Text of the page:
A short story by Barry Pain
The Public Scandal
Title: The Public Scandal
Author: Barry Pain [More Titles by Pain]
I am not a landlord. It suits my purpose better, and is in every way more convenient, to rent a small house on a yearly agreement. But if I were a landlord, I would not allow any tenant of mine to do anything that tended to undermine and honeycomb the gentility of the district. I should take a very short method with such a tenant. I should say to him or her: "Now, then, either this stops, or you go out this instant." That would settle it. However, I am not a landlord.
Even as a tenant I take a very natural interest in the district in which I live. I chose the district carefully, because it was residential, and not commercial. The houses are not very large, and they might be more solidly built, but they are not shops. They have electric bells, and small strips of garden, and a generally genteel appearance. Two of the houses in Arthur Street are occupied by piano-tuners, and bear brass plates. I do not object to that. Piano-tuning is a profession, and I suppose that, in a way, I should be considered a professional man myself. Nor do I object to the letting of apartments, as long as it is done modestly, and without large, vulgar notice-boards. But the general tone of the district is good, and I do most strongly object to anything which would tend to lower it.
* * * * *
It was, as far as I remember, on the Tuesday evening that Eliza rather lost her temper about the hairpins, and said that if I kept on taking them and taking them she did not see how she was to do her hair at all.
This seemed to me rather unjust. I had not taken the hairpins for my own pleasure. The fact is that the waste-pipe from the kitchen sink frequently gets blocked, and a hairpin will often do it when nothing else will. I replied coldly, but without temper, that in future I would have hairpins of my own.
She said: "What nonsense!"
At this I rose, and went up-stairs to bed.
I think that most people who know me know that I am a man of my word. On the following morning, before breakfast, I went into the High Street to buy a pennyworth of hairpins. The short cut from our road into the High Street is down Bloodstone Terrace.
It was in Bloodstone Terrace that I witnessed a sight which pained and surprised me very much. It disgusted me. It was a disgrace to the district, and amounted to a public scandal. St. Augustine's--which is the third house in the terrace--had taken in washing, and not only had taken in washing, but were using their front garden as a drying-ground! An offensive thing of that kind makes my blood boil.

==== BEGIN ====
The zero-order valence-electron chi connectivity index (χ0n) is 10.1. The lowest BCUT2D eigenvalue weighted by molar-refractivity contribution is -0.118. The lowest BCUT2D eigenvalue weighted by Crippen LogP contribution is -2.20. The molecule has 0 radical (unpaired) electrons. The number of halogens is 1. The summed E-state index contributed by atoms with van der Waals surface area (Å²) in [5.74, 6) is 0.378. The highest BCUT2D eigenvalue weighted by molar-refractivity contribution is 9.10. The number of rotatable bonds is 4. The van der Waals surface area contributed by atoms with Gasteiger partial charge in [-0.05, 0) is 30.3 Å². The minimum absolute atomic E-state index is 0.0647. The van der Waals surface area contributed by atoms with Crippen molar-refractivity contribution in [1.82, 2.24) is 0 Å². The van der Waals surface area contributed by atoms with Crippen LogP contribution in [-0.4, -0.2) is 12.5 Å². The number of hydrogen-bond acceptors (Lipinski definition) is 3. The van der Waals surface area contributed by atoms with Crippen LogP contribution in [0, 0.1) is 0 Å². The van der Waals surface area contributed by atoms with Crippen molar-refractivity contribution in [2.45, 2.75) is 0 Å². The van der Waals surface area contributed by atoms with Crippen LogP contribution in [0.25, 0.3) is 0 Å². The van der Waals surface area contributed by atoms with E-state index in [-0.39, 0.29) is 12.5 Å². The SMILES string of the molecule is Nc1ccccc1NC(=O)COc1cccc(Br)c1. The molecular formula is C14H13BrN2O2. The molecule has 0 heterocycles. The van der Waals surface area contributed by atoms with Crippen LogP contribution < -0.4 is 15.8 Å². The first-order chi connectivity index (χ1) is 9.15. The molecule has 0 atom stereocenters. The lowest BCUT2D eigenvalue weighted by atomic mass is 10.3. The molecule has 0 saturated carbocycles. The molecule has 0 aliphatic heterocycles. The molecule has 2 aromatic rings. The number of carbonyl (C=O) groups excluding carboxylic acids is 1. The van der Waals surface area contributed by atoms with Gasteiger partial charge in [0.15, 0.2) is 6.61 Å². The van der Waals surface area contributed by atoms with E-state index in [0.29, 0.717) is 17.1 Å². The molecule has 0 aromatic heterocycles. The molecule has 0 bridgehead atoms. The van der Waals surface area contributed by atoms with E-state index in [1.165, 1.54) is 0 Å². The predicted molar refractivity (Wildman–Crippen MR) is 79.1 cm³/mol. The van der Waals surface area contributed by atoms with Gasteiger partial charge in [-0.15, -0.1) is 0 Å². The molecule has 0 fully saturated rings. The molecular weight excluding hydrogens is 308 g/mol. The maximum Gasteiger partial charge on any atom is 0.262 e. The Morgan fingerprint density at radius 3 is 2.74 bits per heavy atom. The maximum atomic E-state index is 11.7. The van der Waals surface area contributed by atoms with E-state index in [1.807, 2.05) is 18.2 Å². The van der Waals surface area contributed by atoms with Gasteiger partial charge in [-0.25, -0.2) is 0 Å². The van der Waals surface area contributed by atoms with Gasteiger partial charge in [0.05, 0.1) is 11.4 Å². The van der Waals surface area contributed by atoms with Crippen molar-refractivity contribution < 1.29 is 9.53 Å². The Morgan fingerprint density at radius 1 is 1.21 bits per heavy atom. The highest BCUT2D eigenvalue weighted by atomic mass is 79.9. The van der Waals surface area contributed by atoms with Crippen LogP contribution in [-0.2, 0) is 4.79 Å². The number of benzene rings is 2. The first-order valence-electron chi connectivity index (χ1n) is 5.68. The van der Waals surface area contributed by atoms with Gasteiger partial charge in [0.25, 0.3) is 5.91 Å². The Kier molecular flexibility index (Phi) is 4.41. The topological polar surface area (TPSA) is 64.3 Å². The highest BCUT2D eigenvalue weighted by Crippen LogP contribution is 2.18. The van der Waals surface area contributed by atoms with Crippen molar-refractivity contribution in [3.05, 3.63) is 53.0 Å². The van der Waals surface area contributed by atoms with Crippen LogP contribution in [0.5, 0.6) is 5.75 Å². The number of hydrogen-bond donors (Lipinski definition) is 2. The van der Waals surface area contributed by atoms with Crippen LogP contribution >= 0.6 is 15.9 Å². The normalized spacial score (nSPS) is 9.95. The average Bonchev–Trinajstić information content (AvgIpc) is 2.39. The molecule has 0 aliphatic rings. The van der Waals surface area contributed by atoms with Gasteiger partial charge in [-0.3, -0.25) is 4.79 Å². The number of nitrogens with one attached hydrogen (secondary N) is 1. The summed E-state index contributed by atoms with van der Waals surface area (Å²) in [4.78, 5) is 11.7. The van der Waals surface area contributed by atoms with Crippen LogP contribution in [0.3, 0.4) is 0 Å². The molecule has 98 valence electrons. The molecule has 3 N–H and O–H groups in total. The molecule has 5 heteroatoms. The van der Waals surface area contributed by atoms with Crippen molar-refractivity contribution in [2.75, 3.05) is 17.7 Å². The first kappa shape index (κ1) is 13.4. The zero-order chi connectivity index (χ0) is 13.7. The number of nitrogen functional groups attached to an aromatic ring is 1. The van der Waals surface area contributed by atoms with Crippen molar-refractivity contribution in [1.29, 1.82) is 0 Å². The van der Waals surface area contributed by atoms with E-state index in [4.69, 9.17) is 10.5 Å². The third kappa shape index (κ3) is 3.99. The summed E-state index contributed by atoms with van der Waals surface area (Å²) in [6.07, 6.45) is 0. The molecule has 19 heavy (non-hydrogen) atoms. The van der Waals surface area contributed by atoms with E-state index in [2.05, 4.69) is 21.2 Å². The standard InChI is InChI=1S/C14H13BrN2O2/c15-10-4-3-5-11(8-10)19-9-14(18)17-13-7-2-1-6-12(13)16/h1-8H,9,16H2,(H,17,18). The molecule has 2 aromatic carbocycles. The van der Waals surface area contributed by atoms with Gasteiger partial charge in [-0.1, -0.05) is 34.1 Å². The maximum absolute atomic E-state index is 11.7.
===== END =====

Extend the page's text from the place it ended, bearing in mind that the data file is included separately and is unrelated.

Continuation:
* * * * *
"Eliza," I said, as I brushed my hat preparatory to leaving for the city, "I intend to write to Mr. Hamilton to-day."
"Have you got the money, then?" Eliza asked, eagerly.
"If you refer to last quarter's rent, I do not mean to forward it immediately. A certain amount of credit is usual between landlord and tenant. An established firm of agents like Hamilton & Bland must know that."
"Yesterday was the third time they've written for the money, anyhow, and you can say what you like. What are you writing for, then?"
"I have a complaint to make."
"Well, I wouldn't make any complaints until I'd paid last quarter, if I were you. They'll only turn you out."
"I think not. I make the complaint in their interest. When a tenant in Bloodstone Terrace is acting in a way calculated to bring the whole neighbourhood into disrepute, and depreciate the value of house property, the agents would probably be glad to hear of it."
"Well, you're missing your train. You run off, and don't write any letters until to-night. Then you can talk about it, if you like."
In the evening, at supper, Eliza said she had been down Bloodstone Terrace, and could not see what I was making all the fuss about.
"It is simply this," I said. "St. Augustine's is converted into a laundry, and the front garden used as a drying-ground in a way that, to my mind, is not decent."
"Yes," said Eliza, "that's Mrs. Pedder. The poor woman has to do something for her living. She's just started, and only got one job at present. It would be cruel----"
"Not at all. Let her wash, if she must wash, but let her wash somewhere else. I cannot have these offensive rags flapping in my face when I walk down the street."
"They're not offensive rags. I'm most particular about your things."
"What do you mean?"
"It's your things that she washes. I thought I'd give her a start."
I dashed off half a glass of beer, put the glass down with a bang, and flung myself back in the chair without a word.
"Don't behave in that silly way," said Eliza. "She's a halfpenny cheaper on the shirt than the last woman."
"You need not mention that," I replied. "In any case I shall not complain now. I must bear the burden of any mistakes that you make. I am well aware of it."
"I'll tell her to hang them out at the back in future."
"She can hang them where she pleases. I suppose I can bear it. It's only one more trial to bear. One thing goes after another."
"On the contrary," said Eliza, "she's never lost as much as a collar. There's a smut on your nose."
"It can stop there," I said, moodily, and went out into the garden.
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